Not to mention the expense to homeowners who will need to add the wiring for powering any and all replacement units. One for stove, one for water heater, one for dryer, one for furnace… It just won’t be possible.

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Gallup poll: Immigration surges to ‘most important problem’ among Americans



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In just the last month alone, Immigration has become the most important problem facing the United States to many Americans, surging from 20% to 28%. “Immigration has now passed the government as the most often cited problem, after the two issues tied for the top position the past two months. The government ranked first each month from January through November 2023″ reports Gallup.

In the latest poll, immigration surpasses all other issues as the most pressing issue (28%); 20% of Americans name the government as the most important problem, followed by the economy (12%) and inflation (11%). Immigration is the only issue that has shown meaningful change in the past month.

The latest results are based on a Feb. 1-20 Gallup survey. Immigration has ranked ahead of all other issues as the most important problem before, having last done so five years ago when there was a surge of attempted border crossings by Central American migrants. Immigration also ranked as the No. 1 problem in July and November 2018 and July 2014.

Gallup started compiling mentions of immigration in 1981. The 28% currently naming immigration as the most important problem essentially ties the 27% reading from July 2019 as the highest in Gallup’s trend.

The latest survey was conducted at a time when a bipartisan group of congressional senators reached an agreement on an immigration reform proposal. The bill ultimately failed to pass a Senate vote, but it faced an uncertain fate in the Republican-led House of Representatives even if it had passed. The House passed a tougher immigration bill in 2023 that the Democratic-led Senate has not taken up and President Joe Biden promised to veto.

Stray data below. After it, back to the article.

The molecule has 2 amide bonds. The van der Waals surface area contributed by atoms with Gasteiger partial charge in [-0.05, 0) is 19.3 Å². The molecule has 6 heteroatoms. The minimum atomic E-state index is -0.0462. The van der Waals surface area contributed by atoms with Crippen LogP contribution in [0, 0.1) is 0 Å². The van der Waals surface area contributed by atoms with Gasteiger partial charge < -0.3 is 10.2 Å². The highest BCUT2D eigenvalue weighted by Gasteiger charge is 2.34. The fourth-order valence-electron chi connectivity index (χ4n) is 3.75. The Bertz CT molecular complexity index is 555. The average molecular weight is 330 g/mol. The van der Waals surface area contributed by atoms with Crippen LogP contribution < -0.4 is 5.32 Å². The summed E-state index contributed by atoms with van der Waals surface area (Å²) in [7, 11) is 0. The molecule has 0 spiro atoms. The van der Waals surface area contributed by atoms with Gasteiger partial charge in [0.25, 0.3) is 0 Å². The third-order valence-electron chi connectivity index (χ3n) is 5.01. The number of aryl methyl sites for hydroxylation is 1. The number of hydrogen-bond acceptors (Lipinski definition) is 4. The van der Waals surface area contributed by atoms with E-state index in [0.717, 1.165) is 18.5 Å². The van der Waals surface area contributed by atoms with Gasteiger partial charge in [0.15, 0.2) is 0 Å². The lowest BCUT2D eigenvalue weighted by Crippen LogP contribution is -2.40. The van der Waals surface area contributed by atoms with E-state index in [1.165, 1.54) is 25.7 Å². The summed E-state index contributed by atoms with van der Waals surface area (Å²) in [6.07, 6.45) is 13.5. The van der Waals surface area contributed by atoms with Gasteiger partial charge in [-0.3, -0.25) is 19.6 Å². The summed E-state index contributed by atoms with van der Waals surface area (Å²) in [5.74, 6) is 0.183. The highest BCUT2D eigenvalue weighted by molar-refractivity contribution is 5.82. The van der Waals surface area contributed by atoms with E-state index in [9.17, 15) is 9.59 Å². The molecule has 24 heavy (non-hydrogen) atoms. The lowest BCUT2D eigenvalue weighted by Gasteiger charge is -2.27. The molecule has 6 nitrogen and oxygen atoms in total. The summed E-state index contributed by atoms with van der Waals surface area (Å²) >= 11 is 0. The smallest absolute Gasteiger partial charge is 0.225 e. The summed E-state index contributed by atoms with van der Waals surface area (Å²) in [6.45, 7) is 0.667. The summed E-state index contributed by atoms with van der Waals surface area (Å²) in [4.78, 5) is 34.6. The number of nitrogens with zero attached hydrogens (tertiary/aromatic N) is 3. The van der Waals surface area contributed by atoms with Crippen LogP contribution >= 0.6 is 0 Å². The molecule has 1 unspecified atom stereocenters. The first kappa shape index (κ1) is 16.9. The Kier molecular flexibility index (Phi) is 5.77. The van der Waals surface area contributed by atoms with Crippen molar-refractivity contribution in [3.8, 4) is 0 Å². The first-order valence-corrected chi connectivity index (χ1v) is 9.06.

The recent bipartisan negotiations took place in response to a record number of border crossings at the southern border in recent months, peaking at over 300,000 in December. An influx of migrants in U.S. cities has also stressed social services there.

Republicans typically are the subgroup most likely to name immigration as the most important problem, and they are largely responsible for the increase in mentions this month. Currently, 57% of Republicans, up from 37% in January, say immigration is the top problem. Independents show a modest uptick, from 16% in January to 22% now, while there has been no meaningful change among Democrats (9% in January and 10% in February).

Residents of the East (36%) and South (31%) are more likely to say immigration is the biggest U.S. problem than are those living in the Midwest (25%) and West (22%). Southern residents have typically been most likely to regard immigration as the top issue.

More See Illegal Immigration as a Critical U.S. Threat

A separate question in the survey finds a record-high 55% of U.S. adults, up eight points from last year, saying that “large numbers of immigrants entering the United States illegally” is a critical threat to U.S. vital interests. The prior high was 50% in 2004.

The vast majority of Republicans already believed illegal immigration was a critical threat; 84% said so a year ago, but the percentage has now reached 90%. A larger increase, from 40% to 54%, has been seen among independents. Far fewer Democrats view illegal immigration as a critical threat, but that percentage is up from 20% in 2023 to 29%.